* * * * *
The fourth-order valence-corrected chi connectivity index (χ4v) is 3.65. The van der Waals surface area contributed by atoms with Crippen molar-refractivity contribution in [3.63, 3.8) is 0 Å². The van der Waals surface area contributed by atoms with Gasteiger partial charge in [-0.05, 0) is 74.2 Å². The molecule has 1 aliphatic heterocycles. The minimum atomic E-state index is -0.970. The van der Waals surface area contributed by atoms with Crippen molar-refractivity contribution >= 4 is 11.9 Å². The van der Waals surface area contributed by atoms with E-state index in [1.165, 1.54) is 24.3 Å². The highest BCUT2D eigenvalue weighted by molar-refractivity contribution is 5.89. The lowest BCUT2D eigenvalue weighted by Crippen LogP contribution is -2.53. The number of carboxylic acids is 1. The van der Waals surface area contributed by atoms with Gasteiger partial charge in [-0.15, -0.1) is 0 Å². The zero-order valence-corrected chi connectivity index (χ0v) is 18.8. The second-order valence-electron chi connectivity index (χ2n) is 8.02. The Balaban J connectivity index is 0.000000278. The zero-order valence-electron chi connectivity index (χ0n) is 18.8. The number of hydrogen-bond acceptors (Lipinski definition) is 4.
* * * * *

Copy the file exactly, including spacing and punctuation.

The fourth-order valence-corrected chi connectivity index (χ4v) is 3.65. The van der Waals surface area contributed by atoms with Crippen molar-refractivity contribution in [3.63, 3.8) is 0 Å². The van der Waals surface area contributed by atoms with Gasteiger partial charge in [-0.05, 0) is 74.2 Å². The molecule has 1 aliphatic heterocycles. The minimum atomic E-state index is -0.970. The van der Waals surface area contributed by atoms with Crippen molar-refractivity contribution >= 4 is 11.9 Å². The van der Waals surface area contributed by atoms with E-state index in [1.165, 1.54) is 24.3 Å². The highest BCUT2D eigenvalue weighted by molar-refractivity contribution is 5.89. The lowest BCUT2D eigenvalue weighted by Crippen LogP contribution is -2.53. The number of carboxylic acids is 1. The van der Waals surface area contributed by atoms with Gasteiger partial charge in [-0.15, -0.1) is 0 Å². The zero-order valence-corrected chi connectivity index (χ0v) is 18.8. The second-order valence-electron chi connectivity index (χ2n) is 8.02. The Balaban J connectivity index is 0.000000278. The zero-order valence-electron chi connectivity index (χ0n) is 18.8. The number of hydrogen-bond acceptors (Lipinski definition) is 4.